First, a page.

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D.C. native Nick Blaemire returns to the area as Mendel in “Falsettos.”

In 2016, Lincoln Center remounted “Falsettos,” William Finn and James Lapine’s groundbreaking, 1992 Tony Award–winning musical, garnering five Tony noms in the process. The national tour of the musical will play at the Kennedy Center from June 11-23.

“Falsettos” tells the hilarious story of Marvin, a charming, intelligent, neurotic gay man and those who occupy his world, including his wife Trina, lover Whizzer, about-to-be-bar-mitzvahed son Jason, their psychiatrist Mendel, and the lesbians next door (Charlotte and Cordelia).

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Nick Blaemire will be part of the national tour of the Tony-winning musical, “Falsettos,” when it comes to the Kennedy Center.

Nick Blaemire, who plays the role of Mendel, is a D.C. native who grew up in the area doing community theater from a young age until he was accepted to the University of Michigan’s music program. Since then, he’s had a successful theater career with several Broadway and off-Broadway roles. But, he’s excited to be returning home.

“It’s kind of blowing my mind honestly. I’ve performed a bunch in D.C., but I owe all of my passion for theater from stuff that I’ve seen at the Kennedy Center,” he said. “To be coming back is kind of like a ‘this is your life’ scene that I always dreamed about but never quite knew how to obtain. It’s quite fitting and cosmic to be coming back and doing this show.”

He calls “Falsettos,” which is sung through, one of America’s masterpieces and is excited to be part of the tour.

“I think it speaks to the Jewish experience and the experience of being in an American family in a way that very few other pieces do, especially in musical theater,” Blaemire said. “There are some great plays—family dramas—that make us feel the American family is being represented, but in musical theater, in order to create that nuance, detail and kitchen-sink subtlety, it’s not done often.”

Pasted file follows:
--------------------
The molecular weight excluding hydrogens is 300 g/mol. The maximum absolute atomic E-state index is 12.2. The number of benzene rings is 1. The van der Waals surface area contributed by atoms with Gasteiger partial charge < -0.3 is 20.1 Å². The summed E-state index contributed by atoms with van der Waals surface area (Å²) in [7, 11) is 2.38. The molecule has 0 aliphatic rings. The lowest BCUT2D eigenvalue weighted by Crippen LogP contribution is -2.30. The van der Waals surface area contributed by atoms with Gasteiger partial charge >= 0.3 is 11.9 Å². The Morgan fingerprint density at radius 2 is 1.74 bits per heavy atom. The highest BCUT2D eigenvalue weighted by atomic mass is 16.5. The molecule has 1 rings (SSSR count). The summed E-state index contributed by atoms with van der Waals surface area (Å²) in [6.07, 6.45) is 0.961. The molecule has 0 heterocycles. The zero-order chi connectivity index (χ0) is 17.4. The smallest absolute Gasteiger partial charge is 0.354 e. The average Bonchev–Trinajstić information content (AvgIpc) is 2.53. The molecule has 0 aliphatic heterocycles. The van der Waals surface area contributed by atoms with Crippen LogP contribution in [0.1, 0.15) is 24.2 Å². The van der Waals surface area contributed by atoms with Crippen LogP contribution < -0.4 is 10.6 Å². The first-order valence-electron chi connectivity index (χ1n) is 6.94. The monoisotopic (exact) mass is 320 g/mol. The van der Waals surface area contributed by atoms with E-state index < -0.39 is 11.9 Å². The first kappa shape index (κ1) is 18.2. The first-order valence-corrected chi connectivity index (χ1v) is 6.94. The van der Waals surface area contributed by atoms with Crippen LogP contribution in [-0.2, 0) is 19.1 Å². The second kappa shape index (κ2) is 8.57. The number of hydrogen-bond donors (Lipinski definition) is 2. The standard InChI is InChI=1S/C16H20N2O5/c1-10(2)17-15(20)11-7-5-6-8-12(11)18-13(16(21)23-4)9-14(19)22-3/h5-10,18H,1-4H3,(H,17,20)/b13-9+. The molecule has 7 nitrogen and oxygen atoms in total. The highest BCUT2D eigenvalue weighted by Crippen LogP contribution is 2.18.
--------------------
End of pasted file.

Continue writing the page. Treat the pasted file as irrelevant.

In learning the show, Blaemire saw Mendel as the comic relief and the clown, and at first, had some trouble with some of the character’s traits.

“He does something incredibly selfish and flawed in marrying his client, who is the ex-wife of his other client, and that thing alienated me at first, but then I realized that’s really what I love about this show,” he said. “These are flawed people trying to figure out how to be good people. I think the relationship Mendel has with Jason is so beautiful and well done. I was really moved at what’s possible within the character. There’s a lot to him.”

The full cast includes Broadway vets Nick Adams as Whizzer, Eden Espinosa as Trina and Max von Essen as Marvin, with Audrey Cardwell as Cordelia, Bryonha Marie Parham as Dr. Charlotte, and Thatcher Jacobs and Jonah Mussolino sharing the role of Jason.

Not only has Blaemire acted on Broadway—appearing in both “Cry Baby” and “Godspell,” but he also wrote his own musical that played the Circle in the Square Theatre on Broadway.

“Glory Days” had a book by James Gardiner with Blaemire writing the music and lyrics. It was originally produced at the Signature Theatre in Arlington, before playing 17 preview performances in New York. Unfortunately, it closed after opening night due to lackluster advanced sales.

Still, Blaemire, who was performing in “Cry Baby” at the time, is one of a handful of artists who has had a show on Broadway while appearing in a different production. And the experience taught him a lot about the business.

“I’m very grateful to have gotten to experience that, and getting to do both at the same time,” he said. “‘Glory Days’ was a rarity that I never expected but always dreamed about. I learned so much from the experience and know better how putting up a production works and everything that goes along with it.”

Blaemire is contracted on “Falsettos” for five months, and once it ends, he will continue pursuing both his loves.

“What I’m realizing is I am someone who feels alive creating, and I am both a writer and actor,” he said. “What I’ve been doing on the road is writing from 8 a.m. to 6 p.m., and then doing the show, and that has been energizing -- enriching me and giving me the balance I need in order to feel full creatively.”

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